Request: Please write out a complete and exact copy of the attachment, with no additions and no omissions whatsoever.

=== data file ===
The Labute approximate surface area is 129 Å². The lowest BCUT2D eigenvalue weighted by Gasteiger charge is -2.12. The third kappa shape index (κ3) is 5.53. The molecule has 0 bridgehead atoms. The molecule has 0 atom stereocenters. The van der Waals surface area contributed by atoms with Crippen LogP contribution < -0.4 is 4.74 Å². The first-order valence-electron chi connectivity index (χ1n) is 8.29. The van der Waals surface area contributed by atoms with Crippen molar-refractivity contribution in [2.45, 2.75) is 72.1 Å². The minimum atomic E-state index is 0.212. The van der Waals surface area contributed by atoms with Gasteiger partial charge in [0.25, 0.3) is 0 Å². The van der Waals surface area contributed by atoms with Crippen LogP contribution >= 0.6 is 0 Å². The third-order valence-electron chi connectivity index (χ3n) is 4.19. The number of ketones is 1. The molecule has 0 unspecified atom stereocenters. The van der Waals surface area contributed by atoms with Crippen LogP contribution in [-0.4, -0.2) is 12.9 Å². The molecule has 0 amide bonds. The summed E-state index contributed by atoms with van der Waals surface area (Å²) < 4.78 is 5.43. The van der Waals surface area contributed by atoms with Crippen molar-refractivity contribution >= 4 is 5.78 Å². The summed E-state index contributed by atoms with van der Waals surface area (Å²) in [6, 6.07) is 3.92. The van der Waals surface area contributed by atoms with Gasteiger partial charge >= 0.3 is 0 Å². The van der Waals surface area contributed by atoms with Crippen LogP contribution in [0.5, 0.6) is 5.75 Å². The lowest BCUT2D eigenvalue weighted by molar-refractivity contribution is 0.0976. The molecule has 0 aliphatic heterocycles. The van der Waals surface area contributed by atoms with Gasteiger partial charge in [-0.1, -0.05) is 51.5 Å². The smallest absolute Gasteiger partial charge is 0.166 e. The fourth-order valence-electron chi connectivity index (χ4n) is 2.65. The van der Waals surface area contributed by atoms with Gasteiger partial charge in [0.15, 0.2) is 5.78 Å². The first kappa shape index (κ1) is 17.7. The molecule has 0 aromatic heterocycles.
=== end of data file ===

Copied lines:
The Labute approximate surface area is 129 Å². The lowest BCUT2D eigenvalue weighted by Gasteiger charge is -2.12. The third kappa shape index (κ3) is 5.53. The molecule has 0 bridgehead atoms. The molecule has 0 atom stereocenters. The van der Waals surface area contributed by atoms with Crippen LogP contribution < -0.4 is 4.74 Å². The first-order valence-electron chi connectivity index (χ1n) is 8.29. The van der Waals surface area contributed by atoms with Crippen molar-refractivity contribution in [2.45, 2.75) is 72.1 Å². The minimum atomic E-state index is 0.212. The van der Waals surface area contributed by atoms with Gasteiger partial charge in [0.25, 0.3) is 0 Å². The van der Waals surface area contributed by atoms with Crippen LogP contribution >= 0.6 is 0 Å². The third-order valence-electron chi connectivity index (χ3n) is 4.19. The number of ketones is 1. The molecule has 0 unspecified atom stereocenters. The van der Waals surface area contributed by atoms with Crippen LogP contribution in [-0.4, -0.2) is 12.9 Å². The molecule has 0 amide bonds. The summed E-state index contributed by atoms with van der Waals surface area (Å²) < 4.78 is 5.43. The van der Waals surface area contributed by atoms with Crippen molar-refractivity contribution >= 4 is 5.78 Å². The summed E-state index contributed by atoms with van der Waals surface area (Å²) in [6, 6.07) is 3.92. The van der Waals surface area contributed by atoms with Gasteiger partial charge >= 0.3 is 0 Å². The van der Waals surface area contributed by atoms with Crippen LogP contribution in [0.5, 0.6) is 5.75 Å². The lowest BCUT2D eigenvalue weighted by molar-refractivity contribution is 0.0976. The molecule has 0 aliphatic heterocycles. The van der Waals surface area contributed by atoms with Gasteiger partial charge in [-0.1, -0.05) is 51.5 Å². The smallest absolute Gasteiger partial charge is 0.166 e. The fourth-order valence-electron chi connectivity index (χ4n) is 2.65. The van der Waals surface area contributed by atoms with Gasteiger partial charge in [0.15, 0.2) is 5.78 Å². The first kappa shape index (κ1) is 17.7. The molecule has 0 aromatic heterocycles.